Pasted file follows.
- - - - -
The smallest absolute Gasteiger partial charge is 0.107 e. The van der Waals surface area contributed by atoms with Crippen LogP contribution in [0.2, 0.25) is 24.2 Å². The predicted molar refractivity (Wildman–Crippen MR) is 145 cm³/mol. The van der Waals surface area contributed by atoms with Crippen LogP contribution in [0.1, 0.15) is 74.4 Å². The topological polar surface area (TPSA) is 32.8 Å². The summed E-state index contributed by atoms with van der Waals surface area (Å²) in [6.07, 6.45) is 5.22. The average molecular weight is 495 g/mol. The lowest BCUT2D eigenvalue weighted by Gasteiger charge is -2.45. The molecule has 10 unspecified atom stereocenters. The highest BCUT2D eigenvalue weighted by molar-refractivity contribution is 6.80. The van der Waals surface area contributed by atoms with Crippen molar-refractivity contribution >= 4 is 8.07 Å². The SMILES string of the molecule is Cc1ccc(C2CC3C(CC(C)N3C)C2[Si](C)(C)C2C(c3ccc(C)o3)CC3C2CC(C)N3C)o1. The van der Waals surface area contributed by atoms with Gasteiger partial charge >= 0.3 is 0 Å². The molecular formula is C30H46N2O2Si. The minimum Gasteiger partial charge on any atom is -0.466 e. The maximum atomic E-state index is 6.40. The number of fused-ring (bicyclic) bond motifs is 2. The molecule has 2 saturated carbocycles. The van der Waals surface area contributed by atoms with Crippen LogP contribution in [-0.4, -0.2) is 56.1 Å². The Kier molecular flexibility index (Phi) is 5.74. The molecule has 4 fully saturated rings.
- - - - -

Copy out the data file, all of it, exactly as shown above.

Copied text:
The smallest absolute Gasteiger partial charge is 0.107 e. The van der Waals surface area contributed by atoms with Crippen LogP contribution in [0.2, 0.25) is 24.2 Å². The predicted molar refractivity (Wildman–Crippen MR) is 145 cm³/mol. The van der Waals surface area contributed by atoms with Crippen LogP contribution in [0.1, 0.15) is 74.4 Å². The topological polar surface area (TPSA) is 32.8 Å². The summed E-state index contributed by atoms with van der Waals surface area (Å²) in [6.07, 6.45) is 5.22. The average molecular weight is 495 g/mol. The lowest BCUT2D eigenvalue weighted by Gasteiger charge is -2.45. The molecule has 10 unspecified atom stereocenters. The highest BCUT2D eigenvalue weighted by molar-refractivity contribution is 6.80. The van der Waals surface area contributed by atoms with Crippen molar-refractivity contribution >= 4 is 8.07 Å². The SMILES string of the molecule is Cc1ccc(C2CC3C(CC(C)N3C)C2[Si](C)(C)C2C(c3ccc(C)o3)CC3C2CC(C)N3C)o1. The van der Waals surface area contributed by atoms with Gasteiger partial charge >= 0.3 is 0 Å². The molecular formula is C30H46N2O2Si. The minimum Gasteiger partial charge on any atom is -0.466 e. The maximum atomic E-state index is 6.40. The number of fused-ring (bicyclic) bond motifs is 2. The molecule has 2 saturated carbocycles. The van der Waals surface area contributed by atoms with Crippen LogP contribution in [-0.4, -0.2) is 56.1 Å². The Kier molecular flexibility index (Phi) is 5.74. The molecule has 4 fully saturated rings.